PLATTSBURGH, N.Y. – Three days after winning the NCAA Division III women's ice hockey national championship — her second as a student-athlete in addition to the Cardinals' fifth in six years and seventh overall — Plattsburgh State's junior defenseman Hannah Kiraly traveled halfway across the country to watch her brother Danny, also a junior defenseman, compete in the NCAA Division III men's ice hockey national championship game. Hannah drove to the Burlington airport where she flew to Detroit then to Milwaukee, where she met her parents. They finished the trip with a three-hour drive northwest to Stevens Point, Wis.
Danny would soon become the second Kiraly to win a national title, as the University of Wisconsin-Stevens Point would go on to beat Norwich University, 3-2, in overtime in the championship game in front of a home crowd at K.B. Willett Ice Arena.
Two national championship winners in the span of seven days for the Kiraly family, an unbelievable accomplishment.
What makes the win even sweeter for Danny was that Hannah was able to see her brother play in person for the first time in eight years. After watching the Pointers cap off an unbeaten season with the overtime victory, she coined herself the "Stevens Point good luck charm."
THE KIRALY SIBLINGS are from Glendale, Ariz., where they grew up with a healthy mix of family, friends and hockey. The siblings were introduced to hockey at a young age from their father's side.
"It felt like there was a hockey stick in our hands 24/7 growing up," says Hannah.
When you think of hockey in America, Arizona doesn't come to mind first, but that didn't stop the Kiralys from the game they loved. In fact, living in Arizona only enhanced the Kiraly siblings' love of hockey.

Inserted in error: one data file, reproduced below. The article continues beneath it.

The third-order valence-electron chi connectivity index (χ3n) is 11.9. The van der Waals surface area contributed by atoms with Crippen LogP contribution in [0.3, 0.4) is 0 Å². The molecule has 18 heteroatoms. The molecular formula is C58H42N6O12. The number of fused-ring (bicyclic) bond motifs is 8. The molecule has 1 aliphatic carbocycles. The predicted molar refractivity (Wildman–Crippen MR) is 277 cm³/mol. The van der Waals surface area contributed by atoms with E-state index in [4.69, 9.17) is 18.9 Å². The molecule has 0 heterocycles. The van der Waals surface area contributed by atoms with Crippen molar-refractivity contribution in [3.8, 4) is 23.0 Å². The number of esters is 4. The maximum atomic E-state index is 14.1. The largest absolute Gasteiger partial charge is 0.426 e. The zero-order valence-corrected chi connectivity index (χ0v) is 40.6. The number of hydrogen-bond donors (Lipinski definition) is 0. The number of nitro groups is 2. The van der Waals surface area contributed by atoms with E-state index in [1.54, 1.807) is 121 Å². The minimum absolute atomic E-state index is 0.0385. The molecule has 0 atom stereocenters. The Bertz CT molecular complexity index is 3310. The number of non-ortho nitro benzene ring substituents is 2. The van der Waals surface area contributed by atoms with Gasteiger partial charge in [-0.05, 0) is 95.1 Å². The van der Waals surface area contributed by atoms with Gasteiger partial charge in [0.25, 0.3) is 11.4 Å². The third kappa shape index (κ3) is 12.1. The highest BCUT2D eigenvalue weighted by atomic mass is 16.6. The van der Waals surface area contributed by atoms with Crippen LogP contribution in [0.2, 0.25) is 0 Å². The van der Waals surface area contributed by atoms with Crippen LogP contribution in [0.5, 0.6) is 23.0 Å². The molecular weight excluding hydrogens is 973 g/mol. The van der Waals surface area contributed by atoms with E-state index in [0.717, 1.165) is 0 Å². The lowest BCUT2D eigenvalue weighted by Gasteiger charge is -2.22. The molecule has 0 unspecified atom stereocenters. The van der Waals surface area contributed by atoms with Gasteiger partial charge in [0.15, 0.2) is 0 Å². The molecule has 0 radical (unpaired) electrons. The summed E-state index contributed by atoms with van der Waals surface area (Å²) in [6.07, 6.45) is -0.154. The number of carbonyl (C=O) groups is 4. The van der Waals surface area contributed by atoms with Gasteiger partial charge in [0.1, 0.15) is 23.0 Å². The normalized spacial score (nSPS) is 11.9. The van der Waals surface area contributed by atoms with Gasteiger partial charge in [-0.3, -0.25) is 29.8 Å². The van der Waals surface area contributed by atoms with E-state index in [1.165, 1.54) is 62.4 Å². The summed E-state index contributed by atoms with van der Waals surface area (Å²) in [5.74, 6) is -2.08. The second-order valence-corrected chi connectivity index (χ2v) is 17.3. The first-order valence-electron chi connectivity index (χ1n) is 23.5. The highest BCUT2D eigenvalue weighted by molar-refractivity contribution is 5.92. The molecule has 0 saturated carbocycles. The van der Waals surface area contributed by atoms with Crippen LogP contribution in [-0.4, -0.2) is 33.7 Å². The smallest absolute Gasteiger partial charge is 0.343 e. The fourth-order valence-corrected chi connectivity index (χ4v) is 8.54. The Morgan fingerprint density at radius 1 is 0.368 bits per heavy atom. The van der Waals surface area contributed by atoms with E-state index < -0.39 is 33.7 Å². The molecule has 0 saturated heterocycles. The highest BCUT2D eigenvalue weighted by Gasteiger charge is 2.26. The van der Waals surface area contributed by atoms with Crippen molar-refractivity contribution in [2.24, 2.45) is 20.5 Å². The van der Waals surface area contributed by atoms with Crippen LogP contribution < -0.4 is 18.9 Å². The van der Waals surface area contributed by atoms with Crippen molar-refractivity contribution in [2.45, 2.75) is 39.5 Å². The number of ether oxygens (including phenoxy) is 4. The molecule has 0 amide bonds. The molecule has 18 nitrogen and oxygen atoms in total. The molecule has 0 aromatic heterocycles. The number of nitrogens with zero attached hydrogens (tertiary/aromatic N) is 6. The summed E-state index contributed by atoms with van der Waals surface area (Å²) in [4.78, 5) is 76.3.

"I loved it," Danny says. "I got to go to the rink every day in shorts and a t-shirt, something most kids playing hockey didn't experience."
Hannah and Danny are one-and-a-half years apart from each other, so growing up, they were more like friends rather than siblings. They developed a special support system with each other from an early age.
"I don't think [there was any sibling rivalry]," says Danny. "If anything, we helped each other get better and work on aspects of our game."
While the two maintain a strong relationship, that doesn't stop competitiveness between the two. For example, who's the better athlete?
"Between me and HK?" Danny rhetorically asks himself. "Me, for sure. Sorry, Hannah."
That support system between the two has continued to this day. They text each other before and after each of their games and always try to catch each other's games online. Both Hannah and Danny credit their parents, Dave and Kelly, for creating that support system.
"They played a huge role," Danny says. "They did everything for us, and we wouldn't be where we are without them."
WITH LITTLE HOCKEY IN ARIZONA, the family would be forced to travel great distances to play games and tournaments, but their parents did it without a second thought.
At age 14, Hannah enrolled in the NAHA Academy, an all-girls hockey boarding school, where she began to break out as a top female hockey prospect. Unfortunately, during Hannah's senior year, she was diagnosed with chronic Lyme disease and was forced to sit out the entire season.
After facing adversity, Hannah didn't throw in the towel. Once she was healthy enough to begin playing again, she joined the Northern Cyclones' junior team. This is where she caught the eye of Plattsburgh State's head women's ice hockey coach, Kevin Houle. Once Hannah visited SUNY Plattsburgh's campus, she immediately fell in love with the school and hockey program.